Impact and probability ratings are typically assigned statically depending on the industry-accepted level, in-line with the ratings you would normally see in a penetration test. Some of our impact scores are also dynamically modified depending on mitigating factors, e.g. if authentication is required to access a component or if permissions are restricting a typically powerful attack.
A lot of the time the impact levels might align with CVSS scores but there are cases where it doesn’t. There are some vulnerabilities, for example. that don’t align well to CVSS scoring. This is true of any vulnerability that is used to attack the user via a vulnerability in your application rather than specifically attacking the system to compromise its data. The Integrity, Confidentiality and Availability elements to a CVSS score apply directly to the data on the system, therefore vulnerabilities such as Cross-Site Scripting (XSS) and other attacks against the Same Origin Policy don’t really apply and therefore end up being a CVSS 4.3. However, XSS vulnerabilities are typically reported as High in both penetration testing and scanning due to the real-world impact they can achieve.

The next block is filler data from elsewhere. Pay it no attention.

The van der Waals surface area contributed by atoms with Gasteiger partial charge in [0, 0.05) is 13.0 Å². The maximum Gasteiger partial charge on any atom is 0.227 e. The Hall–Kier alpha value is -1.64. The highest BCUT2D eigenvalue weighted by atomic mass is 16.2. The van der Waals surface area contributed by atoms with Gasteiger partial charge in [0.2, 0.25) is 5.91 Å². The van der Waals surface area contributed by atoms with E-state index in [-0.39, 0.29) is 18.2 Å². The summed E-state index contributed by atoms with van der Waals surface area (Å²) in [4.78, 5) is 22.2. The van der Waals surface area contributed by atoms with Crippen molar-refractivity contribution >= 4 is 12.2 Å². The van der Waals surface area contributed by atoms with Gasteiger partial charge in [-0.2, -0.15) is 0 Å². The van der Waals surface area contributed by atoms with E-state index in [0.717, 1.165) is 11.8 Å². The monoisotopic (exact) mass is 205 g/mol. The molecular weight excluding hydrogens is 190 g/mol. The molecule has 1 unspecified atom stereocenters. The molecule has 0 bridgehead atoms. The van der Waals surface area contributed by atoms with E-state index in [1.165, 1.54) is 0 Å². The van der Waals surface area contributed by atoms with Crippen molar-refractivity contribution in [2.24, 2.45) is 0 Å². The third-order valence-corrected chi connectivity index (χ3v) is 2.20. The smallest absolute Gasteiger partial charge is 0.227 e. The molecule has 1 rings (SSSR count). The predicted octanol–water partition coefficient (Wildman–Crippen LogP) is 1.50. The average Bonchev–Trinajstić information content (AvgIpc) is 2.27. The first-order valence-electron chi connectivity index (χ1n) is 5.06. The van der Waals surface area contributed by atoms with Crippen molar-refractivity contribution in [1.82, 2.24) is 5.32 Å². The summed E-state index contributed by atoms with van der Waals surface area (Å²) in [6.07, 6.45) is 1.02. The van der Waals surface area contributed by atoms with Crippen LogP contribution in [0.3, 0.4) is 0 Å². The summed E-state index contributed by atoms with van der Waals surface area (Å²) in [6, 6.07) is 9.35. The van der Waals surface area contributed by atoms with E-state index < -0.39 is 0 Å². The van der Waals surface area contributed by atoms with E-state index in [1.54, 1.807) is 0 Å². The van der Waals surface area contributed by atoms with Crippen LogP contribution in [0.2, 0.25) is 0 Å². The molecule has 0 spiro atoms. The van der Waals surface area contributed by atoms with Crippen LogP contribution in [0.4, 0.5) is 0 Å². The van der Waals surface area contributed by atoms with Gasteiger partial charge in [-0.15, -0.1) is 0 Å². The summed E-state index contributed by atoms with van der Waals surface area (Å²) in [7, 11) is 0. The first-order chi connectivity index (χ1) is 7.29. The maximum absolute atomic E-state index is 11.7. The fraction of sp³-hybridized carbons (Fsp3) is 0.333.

CVSS scores are quite limited by the Integrity, Confidentiality and Availability categories. They have 3 options, None, Partial and Complete. We find this can limit our ability to differentiate between vulnerabilities, e.g. when a flaw allows more than a partial compromise but isn’t necessarily “complete”. An example of this is a Path Traversal Vulnerably. This attack normally allows you to read files from the local file system. When graded using CVSS it can come out as a Medium, however in many cases we are able to read sensitive configuration data from local files which can then be used to fully compromise the system. For this reason, we report all Path Traversals that allow sensitive file access as High, but also provide CVSS scores since you may need this for compliance requirements such as PCI.